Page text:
Wednesday, March 1, 2017

Pretty Lady

In the attic again.  Picking my way through the boxes and framed pictures, I stooped to pick up a picture lying on the floor.  General Palmer astride his bronze horse, tall  pedestal in the middle  of  the  intersection.  I flipped the snapshot  into  a nearby box and straightened up too fast and too much without regard for the rafter above my head.  I mean, squarely atop my head.


The birds were twittering and chittering in the elms shading the sidewalk as I hastened down Weber Street.  I had walked all the way across town to Memorial Hospital to visit short minutes with my friend, Mary, as she had a ten-minute break at six  o'clock.  We had not seen each other since I left for college those many months ago.  I still had a soft spot for her.   Our visit was pleasant but not very  informative, for what can one say in ten minutes?  So now I am hurrying home because I promised Mom I would go to meeting with her this evening.

Passed by the east side of the old high school and reaching the corner I turned right onto Platte Avenue toward the west.  The sun had dropped behind The Peak, light rays streaming upward and outward, a painting almost as a child would represent a sunset, yet so very powerful my heart leaped within  me!  God's creation is marvelous beyond our abilities to fully appreciate it sometimes.  Then  there are perfect moments such as this one.

What is that figure that just crossed Nevada Avenue and is heading toward me with a quick and purposeful stride?  A young woman.  As she passes the front entrance of the high school I am nearing the middle of the block.  I recognize her.  It is Gwen.  Gwen whom I have not seen since the night we crossed the stage to receive our diplomas more than a year ago.

Gwen and I had started our senior year here in this building that stands beside us as newbies, that is we were both transfer students, the only thing we had in common.  The half-thousand other seniors all knew each other, more or less, but a small subset of the class were new to the facility.  I noticed Gwen.  She would have been hard to overlook because she was easy to look at.

Gwen was one of the best-dressed girls in the school, but fashion did not dictate her choice in style.  Her skirts, for instance, were hemmed two inches below the knee in a day in which the style required the hem two inches above the bobby sox.  She often wore a bolero jacket, style dictating an angora sweater.  The jacket was almost always accessorized with a scarf, either around her neck or over her shoulder.  Her makeup was modest but exquisite, with one exception.  Her carefully-applied lipstick was just a shade too red. Gwen's hair was black and when one looked into her eyes he had to know that the hair color was as honest as the piercing eyes.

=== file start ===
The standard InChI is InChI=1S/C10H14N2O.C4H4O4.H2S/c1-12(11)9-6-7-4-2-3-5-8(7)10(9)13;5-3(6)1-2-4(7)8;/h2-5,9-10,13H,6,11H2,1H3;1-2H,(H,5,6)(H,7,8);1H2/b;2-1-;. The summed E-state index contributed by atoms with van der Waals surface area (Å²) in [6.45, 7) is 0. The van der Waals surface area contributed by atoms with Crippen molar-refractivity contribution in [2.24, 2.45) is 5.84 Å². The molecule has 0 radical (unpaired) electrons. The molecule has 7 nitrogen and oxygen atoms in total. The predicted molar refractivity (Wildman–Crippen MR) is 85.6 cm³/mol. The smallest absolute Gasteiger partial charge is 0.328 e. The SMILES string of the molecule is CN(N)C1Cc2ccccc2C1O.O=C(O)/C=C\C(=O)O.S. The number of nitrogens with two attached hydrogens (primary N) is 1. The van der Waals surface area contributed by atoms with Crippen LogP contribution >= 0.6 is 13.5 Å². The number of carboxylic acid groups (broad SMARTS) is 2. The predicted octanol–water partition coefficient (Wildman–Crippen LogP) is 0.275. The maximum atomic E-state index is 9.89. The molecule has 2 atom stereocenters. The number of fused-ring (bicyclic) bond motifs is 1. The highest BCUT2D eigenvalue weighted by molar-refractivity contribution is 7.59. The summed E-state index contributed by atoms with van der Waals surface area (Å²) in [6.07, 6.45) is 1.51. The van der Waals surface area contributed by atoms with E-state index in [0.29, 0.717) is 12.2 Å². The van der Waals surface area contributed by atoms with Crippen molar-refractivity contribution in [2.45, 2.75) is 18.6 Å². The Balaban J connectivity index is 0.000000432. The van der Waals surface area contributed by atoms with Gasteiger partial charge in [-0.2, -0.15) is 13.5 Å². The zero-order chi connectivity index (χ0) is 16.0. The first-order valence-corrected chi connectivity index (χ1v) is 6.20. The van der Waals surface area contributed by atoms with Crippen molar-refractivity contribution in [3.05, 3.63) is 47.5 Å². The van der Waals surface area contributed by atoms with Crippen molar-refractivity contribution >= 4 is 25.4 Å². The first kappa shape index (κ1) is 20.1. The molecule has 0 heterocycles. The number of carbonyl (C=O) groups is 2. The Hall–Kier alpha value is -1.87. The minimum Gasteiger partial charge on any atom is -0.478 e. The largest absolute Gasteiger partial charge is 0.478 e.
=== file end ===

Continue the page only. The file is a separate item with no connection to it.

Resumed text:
Gwen and I were friendly to the extent that we spoke to each other in the hallways, she smiled when she saw me and I thought she was visiting Earth from Olympus.  In other words, way out of my league.

The aura of mystery surrounding the young lady never entirely lifted.  It was known that she had moved into town from another city.  The guys whispered behind their hands, "She lives with her sister, you know.  No parents in that house."  From which I was to infer-- what, exactly?

And thus we met, mid-block, late afternoon on a lovely summer day.  "Hi, David!"  Had she not spoken first I would have passed her without a word, for my daddy taught me that a gentleman never addressed a lady before she spoke to him.  "Hi, Gwen!  How are you?  Haven't seen you in, well, in a year."  We stopped to visit a bit.  I told her of my college choice, my plans for the summer.  She told me she worked in the secretarial pool at a large company whose corporate headquarters were on Cascade Avenue.

Breaking eye contact with me, dropping her head just slightly, her right foot caressed the back of her left calf.  Gwen said, "You could walk me the rest of the way home, if you like.  I live just around the corner on Weber."

Seldom to that point in my life did I fear that my heart would leap completely from my chest.  I took two very deep breaths, blushing I know, for I could feel the heat rising from the top of my head.

"Uh.  Oh, wow.  I'd really like to, but I promised my Mom I would take her to her meeting this evening and I am running late now."

"Oh.  Oh, okay.  Nice to see you again, and good luck with your life.  'Bye!"




8 comments:

Grace said...

Hmmm - the road not taken...

vanilla said...

Grace, yes, another of those. Nineteen: the magical age that knows everything, and knows nothing. Speaking for myself, anyway.

Vee said...

Walking with you all the way until you met the young lady. That place is etched in my memory.

BTW: The "powers that be" in Colorado Springs continue to discuss whether or not mid-intersection General Palmer on his horse should stay put or be moved. It seems that impaired drivers often don't notice that large presence and run into the concrete base (thus destroying their cars). With Colorado adding marijuana to the possibilities for driving while impaired, I'm guessing General Palmer might be finding a new home.

vanilla said...

Vee, I had heard that there are those who wish to uproot the General. My take? Leave him alone; those drivers would find something else to hit were he not there.

Lin said...

Aw, gees. What were you thinking?? No guts, no glory! Well, you ended up where you were supposed to be...so I guess it was the right move.

ouch! Your poor head! It is hard to remember not to stand up in the attic.

vanilla said...

Lin, who knows? It was sixtysomething years ago. I may have missed some experiences, but I think I caught the brass ring!

Attics can be treacherous.

Unknown said...

In my opinion, no one is out of your class. You just felt that way. Any one would be lucky to know you

vanilla said...

"Unknown," (but I do know) aww, you are so sweet